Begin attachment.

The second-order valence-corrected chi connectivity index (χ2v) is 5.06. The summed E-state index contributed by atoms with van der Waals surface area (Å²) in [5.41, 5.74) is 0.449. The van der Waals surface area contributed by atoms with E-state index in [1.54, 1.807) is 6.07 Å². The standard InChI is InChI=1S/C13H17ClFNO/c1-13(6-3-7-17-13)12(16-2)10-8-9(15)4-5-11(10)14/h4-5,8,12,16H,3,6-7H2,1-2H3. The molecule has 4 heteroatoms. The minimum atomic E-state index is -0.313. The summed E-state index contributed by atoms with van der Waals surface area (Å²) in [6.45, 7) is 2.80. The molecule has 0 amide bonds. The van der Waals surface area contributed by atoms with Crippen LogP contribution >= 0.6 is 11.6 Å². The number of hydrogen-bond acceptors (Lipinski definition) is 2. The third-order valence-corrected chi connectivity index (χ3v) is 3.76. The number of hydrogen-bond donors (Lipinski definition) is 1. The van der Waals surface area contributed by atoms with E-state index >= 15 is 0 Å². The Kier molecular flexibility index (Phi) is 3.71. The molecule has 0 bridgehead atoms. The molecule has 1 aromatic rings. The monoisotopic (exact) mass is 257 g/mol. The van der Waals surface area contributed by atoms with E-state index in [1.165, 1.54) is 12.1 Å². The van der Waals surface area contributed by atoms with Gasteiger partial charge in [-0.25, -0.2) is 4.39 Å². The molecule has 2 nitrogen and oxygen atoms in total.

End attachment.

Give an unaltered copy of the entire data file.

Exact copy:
The second-order valence-corrected chi connectivity index (χ2v) is 5.06. The summed E-state index contributed by atoms with van der Waals surface area (Å²) in [5.41, 5.74) is 0.449. The van der Waals surface area contributed by atoms with E-state index in [1.54, 1.807) is 6.07 Å². The standard InChI is InChI=1S/C13H17ClFNO/c1-13(6-3-7-17-13)12(16-2)10-8-9(15)4-5-11(10)14/h4-5,8,12,16H,3,6-7H2,1-2H3. The molecule has 4 heteroatoms. The minimum atomic E-state index is -0.313. The summed E-state index contributed by atoms with van der Waals surface area (Å²) in [6.45, 7) is 2.80. The molecule has 0 amide bonds. The van der Waals surface area contributed by atoms with Crippen LogP contribution >= 0.6 is 11.6 Å². The number of hydrogen-bond acceptors (Lipinski definition) is 2. The third-order valence-corrected chi connectivity index (χ3v) is 3.76. The number of hydrogen-bond donors (Lipinski definition) is 1. The van der Waals surface area contributed by atoms with E-state index >= 15 is 0 Å². The Kier molecular flexibility index (Phi) is 3.71. The molecule has 0 bridgehead atoms. The molecule has 1 aromatic rings. The monoisotopic (exact) mass is 257 g/mol. The van der Waals surface area contributed by atoms with E-state index in [1.165, 1.54) is 12.1 Å². The van der Waals surface area contributed by atoms with Gasteiger partial charge in [-0.25, -0.2) is 4.39 Å². The molecule has 2 nitrogen and oxygen atoms in total.